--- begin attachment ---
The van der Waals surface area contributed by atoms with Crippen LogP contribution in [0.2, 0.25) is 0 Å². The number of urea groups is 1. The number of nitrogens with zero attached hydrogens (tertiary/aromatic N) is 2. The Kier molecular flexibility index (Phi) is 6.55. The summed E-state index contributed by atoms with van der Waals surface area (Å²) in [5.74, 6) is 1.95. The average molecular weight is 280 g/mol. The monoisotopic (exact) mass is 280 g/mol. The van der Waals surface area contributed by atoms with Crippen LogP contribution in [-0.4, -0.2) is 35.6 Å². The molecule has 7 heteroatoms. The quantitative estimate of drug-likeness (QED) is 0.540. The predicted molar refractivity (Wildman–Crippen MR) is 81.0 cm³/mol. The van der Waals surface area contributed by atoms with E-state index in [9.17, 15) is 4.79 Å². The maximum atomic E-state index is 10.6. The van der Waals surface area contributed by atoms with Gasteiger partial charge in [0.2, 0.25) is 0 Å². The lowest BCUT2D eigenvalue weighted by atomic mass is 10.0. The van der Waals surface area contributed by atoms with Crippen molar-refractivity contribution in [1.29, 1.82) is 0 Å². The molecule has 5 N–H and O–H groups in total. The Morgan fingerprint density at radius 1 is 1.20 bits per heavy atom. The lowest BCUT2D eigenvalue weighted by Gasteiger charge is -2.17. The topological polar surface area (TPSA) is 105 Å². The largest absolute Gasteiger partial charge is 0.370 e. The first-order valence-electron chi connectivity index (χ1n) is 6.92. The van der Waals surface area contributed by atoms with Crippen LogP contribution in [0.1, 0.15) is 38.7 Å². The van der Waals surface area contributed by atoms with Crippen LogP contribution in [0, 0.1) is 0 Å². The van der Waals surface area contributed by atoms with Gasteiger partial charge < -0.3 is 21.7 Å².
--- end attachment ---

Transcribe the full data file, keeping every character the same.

The van der Waals surface area contributed by atoms with Crippen LogP contribution in [0.2, 0.25) is 0 Å². The number of urea groups is 1. The number of nitrogens with zero attached hydrogens (tertiary/aromatic N) is 2. The Kier molecular flexibility index (Phi) is 6.55. The summed E-state index contributed by atoms with van der Waals surface area (Å²) in [5.74, 6) is 1.95. The average molecular weight is 280 g/mol. The monoisotopic (exact) mass is 280 g/mol. The van der Waals surface area contributed by atoms with Crippen LogP contribution in [-0.4, -0.2) is 35.6 Å². The molecule has 7 heteroatoms. The quantitative estimate of drug-likeness (QED) is 0.540. The predicted molar refractivity (Wildman–Crippen MR) is 81.0 cm³/mol. The van der Waals surface area contributed by atoms with E-state index in [9.17, 15) is 4.79 Å². The maximum atomic E-state index is 10.6. The van der Waals surface area contributed by atoms with Gasteiger partial charge in [0.2, 0.25) is 0 Å². The lowest BCUT2D eigenvalue weighted by atomic mass is 10.0. The van der Waals surface area contributed by atoms with Crippen molar-refractivity contribution in [1.29, 1.82) is 0 Å². The molecule has 5 N–H and O–H groups in total. The Morgan fingerprint density at radius 1 is 1.20 bits per heavy atom. The lowest BCUT2D eigenvalue weighted by Gasteiger charge is -2.17. The topological polar surface area (TPSA) is 105 Å². The largest absolute Gasteiger partial charge is 0.370 e. The first-order valence-electron chi connectivity index (χ1n) is 6.92. The van der Waals surface area contributed by atoms with Crippen LogP contribution in [0.1, 0.15) is 38.7 Å². The van der Waals surface area contributed by atoms with Crippen LogP contribution in [0, 0.1) is 0 Å². The van der Waals surface area contributed by atoms with Gasteiger partial charge < -0.3 is 21.7 Å².